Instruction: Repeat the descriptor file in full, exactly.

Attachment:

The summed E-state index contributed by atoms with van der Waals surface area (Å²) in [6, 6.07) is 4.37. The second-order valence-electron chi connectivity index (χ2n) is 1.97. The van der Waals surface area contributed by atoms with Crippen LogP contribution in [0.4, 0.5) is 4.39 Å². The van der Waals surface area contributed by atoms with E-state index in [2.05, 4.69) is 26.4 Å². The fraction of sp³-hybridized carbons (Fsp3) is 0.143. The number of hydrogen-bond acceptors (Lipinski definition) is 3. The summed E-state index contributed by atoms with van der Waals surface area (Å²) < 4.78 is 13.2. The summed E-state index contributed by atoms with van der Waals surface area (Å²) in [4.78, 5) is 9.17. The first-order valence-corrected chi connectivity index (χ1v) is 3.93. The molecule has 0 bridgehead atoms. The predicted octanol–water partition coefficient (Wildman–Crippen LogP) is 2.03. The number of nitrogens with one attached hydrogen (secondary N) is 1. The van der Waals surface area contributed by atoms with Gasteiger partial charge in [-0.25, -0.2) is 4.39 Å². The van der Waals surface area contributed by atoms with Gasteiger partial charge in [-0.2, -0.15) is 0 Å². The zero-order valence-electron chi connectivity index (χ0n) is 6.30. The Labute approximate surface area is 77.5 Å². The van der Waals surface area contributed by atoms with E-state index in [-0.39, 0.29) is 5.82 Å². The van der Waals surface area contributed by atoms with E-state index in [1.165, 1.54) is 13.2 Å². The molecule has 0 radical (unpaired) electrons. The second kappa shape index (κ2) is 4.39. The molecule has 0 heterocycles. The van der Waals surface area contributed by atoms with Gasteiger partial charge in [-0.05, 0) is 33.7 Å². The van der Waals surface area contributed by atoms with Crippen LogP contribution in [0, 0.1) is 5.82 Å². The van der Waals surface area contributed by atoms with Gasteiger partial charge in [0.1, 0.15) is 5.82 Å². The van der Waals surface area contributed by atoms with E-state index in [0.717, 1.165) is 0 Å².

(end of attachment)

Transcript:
The summed E-state index contributed by atoms with van der Waals surface area (Å²) in [6, 6.07) is 4.37. The second-order valence-electron chi connectivity index (χ2n) is 1.97. The van der Waals surface area contributed by atoms with Crippen LogP contribution in [0.4, 0.5) is 4.39 Å². The van der Waals surface area contributed by atoms with E-state index in [2.05, 4.69) is 26.4 Å². The fraction of sp³-hybridized carbons (Fsp3) is 0.143. The number of hydrogen-bond acceptors (Lipinski definition) is 3. The summed E-state index contributed by atoms with van der Waals surface area (Å²) < 4.78 is 13.2. The summed E-state index contributed by atoms with van der Waals surface area (Å²) in [4.78, 5) is 9.17. The first-order valence-corrected chi connectivity index (χ1v) is 3.93. The molecule has 0 bridgehead atoms. The predicted octanol–water partition coefficient (Wildman–Crippen LogP) is 2.03. The number of nitrogens with one attached hydrogen (secondary N) is 1. The van der Waals surface area contributed by atoms with Gasteiger partial charge in [-0.25, -0.2) is 4.39 Å². The van der Waals surface area contributed by atoms with Gasteiger partial charge in [-0.2, -0.15) is 0 Å². The zero-order valence-electron chi connectivity index (χ0n) is 6.30. The Labute approximate surface area is 77.5 Å². The van der Waals surface area contributed by atoms with E-state index in [-0.39, 0.29) is 5.82 Å². The van der Waals surface area contributed by atoms with E-state index in [1.165, 1.54) is 13.2 Å². The molecule has 0 radical (unpaired) electrons. The second kappa shape index (κ2) is 4.39. The molecule has 0 heterocycles. The van der Waals surface area contributed by atoms with Gasteiger partial charge in [-0.05, 0) is 33.7 Å². The van der Waals surface area contributed by atoms with Crippen LogP contribution in [0, 0.1) is 5.82 Å². The van der Waals surface area contributed by atoms with Gasteiger partial charge in [0.1, 0.15) is 5.82 Å². The van der Waals surface area contributed by atoms with E-state index in [0.717, 1.165) is 0 Å².